TUCSON, Ariz. (KGUN) — A case of the COVID-19 Omicron variant has been detected in Pima County within the last 24 hours, Pima County Health Director Theresa Cullen told KGUN9 Thursday.
Since the beginning of the month, Pima County officials have said that they suspected the variant has been in the county. The first Omicron case was confirmed in the United States Dec. 1, the CDC says.
The Pima County patient with Omicron initially tested positive for COVID in Tucson in early December. Genetic sequencing confirmed that case within the last day.
"We knew it was a matter of when, and not if, Omicron would be in Pima County," said Health Director Dr. Theresa Cullen. "The best courses of action remain the same. Getting the vaccine is highly effective in preventing serious illness and death, including against the variants. If you have been vaccinated, get boosted to stay protected. And follow the other layered mitigation strategies – wear a mask in public indoor spaces, wash your hands frequently and physically distance."
Omicron is spreading rapidly overseas and in other parts of the country. Cullen estimated that it could be twice as contagious—or more—than the Delta variant.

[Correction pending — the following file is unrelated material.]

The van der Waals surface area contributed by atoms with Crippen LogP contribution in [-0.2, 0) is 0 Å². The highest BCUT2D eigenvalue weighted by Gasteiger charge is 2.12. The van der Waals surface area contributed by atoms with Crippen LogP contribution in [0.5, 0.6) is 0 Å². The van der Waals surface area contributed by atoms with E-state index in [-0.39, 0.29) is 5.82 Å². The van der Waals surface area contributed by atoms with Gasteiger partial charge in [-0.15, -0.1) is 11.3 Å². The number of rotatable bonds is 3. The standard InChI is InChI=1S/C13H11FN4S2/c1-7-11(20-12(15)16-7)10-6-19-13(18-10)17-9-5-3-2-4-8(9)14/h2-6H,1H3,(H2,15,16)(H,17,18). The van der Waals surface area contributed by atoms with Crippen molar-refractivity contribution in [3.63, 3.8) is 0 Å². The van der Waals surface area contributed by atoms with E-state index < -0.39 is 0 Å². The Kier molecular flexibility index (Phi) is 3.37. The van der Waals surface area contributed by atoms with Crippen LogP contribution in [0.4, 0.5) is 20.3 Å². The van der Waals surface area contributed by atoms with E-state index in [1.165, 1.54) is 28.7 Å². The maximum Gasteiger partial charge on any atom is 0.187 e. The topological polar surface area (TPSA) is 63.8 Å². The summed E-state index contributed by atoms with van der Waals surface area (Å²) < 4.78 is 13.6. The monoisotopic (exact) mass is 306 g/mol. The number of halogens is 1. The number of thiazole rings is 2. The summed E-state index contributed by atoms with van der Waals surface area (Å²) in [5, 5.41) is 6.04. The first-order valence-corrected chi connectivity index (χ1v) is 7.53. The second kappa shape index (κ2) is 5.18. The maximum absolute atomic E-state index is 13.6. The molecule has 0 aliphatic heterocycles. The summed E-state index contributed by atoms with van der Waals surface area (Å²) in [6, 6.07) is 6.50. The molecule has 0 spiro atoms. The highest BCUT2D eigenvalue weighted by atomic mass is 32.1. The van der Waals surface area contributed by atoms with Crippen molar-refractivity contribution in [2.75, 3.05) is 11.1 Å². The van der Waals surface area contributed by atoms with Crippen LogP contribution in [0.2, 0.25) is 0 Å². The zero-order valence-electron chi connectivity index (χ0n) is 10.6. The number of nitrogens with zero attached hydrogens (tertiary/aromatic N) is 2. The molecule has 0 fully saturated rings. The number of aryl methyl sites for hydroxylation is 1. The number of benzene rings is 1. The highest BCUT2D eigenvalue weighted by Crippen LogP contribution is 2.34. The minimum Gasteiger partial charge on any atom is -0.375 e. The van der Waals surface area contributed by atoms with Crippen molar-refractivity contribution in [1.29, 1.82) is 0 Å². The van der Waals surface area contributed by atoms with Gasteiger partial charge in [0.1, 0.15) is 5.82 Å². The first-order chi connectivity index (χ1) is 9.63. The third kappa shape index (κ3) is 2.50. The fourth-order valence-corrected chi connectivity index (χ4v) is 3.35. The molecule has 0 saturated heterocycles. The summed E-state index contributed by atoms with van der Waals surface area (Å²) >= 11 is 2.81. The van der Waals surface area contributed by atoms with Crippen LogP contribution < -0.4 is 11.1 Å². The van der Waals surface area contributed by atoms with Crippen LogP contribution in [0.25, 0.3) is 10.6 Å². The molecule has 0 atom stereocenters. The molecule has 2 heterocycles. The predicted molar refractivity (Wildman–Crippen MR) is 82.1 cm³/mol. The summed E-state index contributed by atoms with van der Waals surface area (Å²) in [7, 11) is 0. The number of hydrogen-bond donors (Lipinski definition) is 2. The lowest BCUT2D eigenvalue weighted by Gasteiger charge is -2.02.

The news comes as holiday travel and gatherings are set to ramp up beginning this weekend with Christmas quickly approaching.
“I think if it’s a group that you are quite familiar with, you know people are fully vaccinated and hopefully boosted… you’re probably OK joining them," Cullen said Thursday, while also saying that she would still recommend gathering outside to reduce the risk of transmission.
“The best thing you can do right now is make sure that you’re vaccinated and have a booster dose on board if you are eligible," said Jessica Rigler, assistant director for the Arizona Department of Health Services. "They do their best work preventing severe outcomes from disease. That means hospitalizations, deaths or very severe illness.”
Breakthrough infections can still happen, so Cullen also recommends those who are not fully vaccinated test for COVID 1-3 days before and 3-5 days after gathering or traveling in order to protect more vulnerable people. She also reiterates that masks are effective in slowing transmission.
“Any large group indoors that are not people that you are normally with, my recommendation is you mask," Cullen said.
A year after a first pandemic holiday season and the first vaccines administered in Pima County, Cullen said the COVID-19 situation is better because of the tools people now have to better test for and protect themselves from COVID-19.
“It is a time for rejoicing: many people have been immunized. But it’s a time to be cautious," she said.
For the latest updates on Coronavirus in Pima County and the rest of the state, click here.
The Arizona State Health Department reported 354 new COVID-19 cases in Tucson Thursday.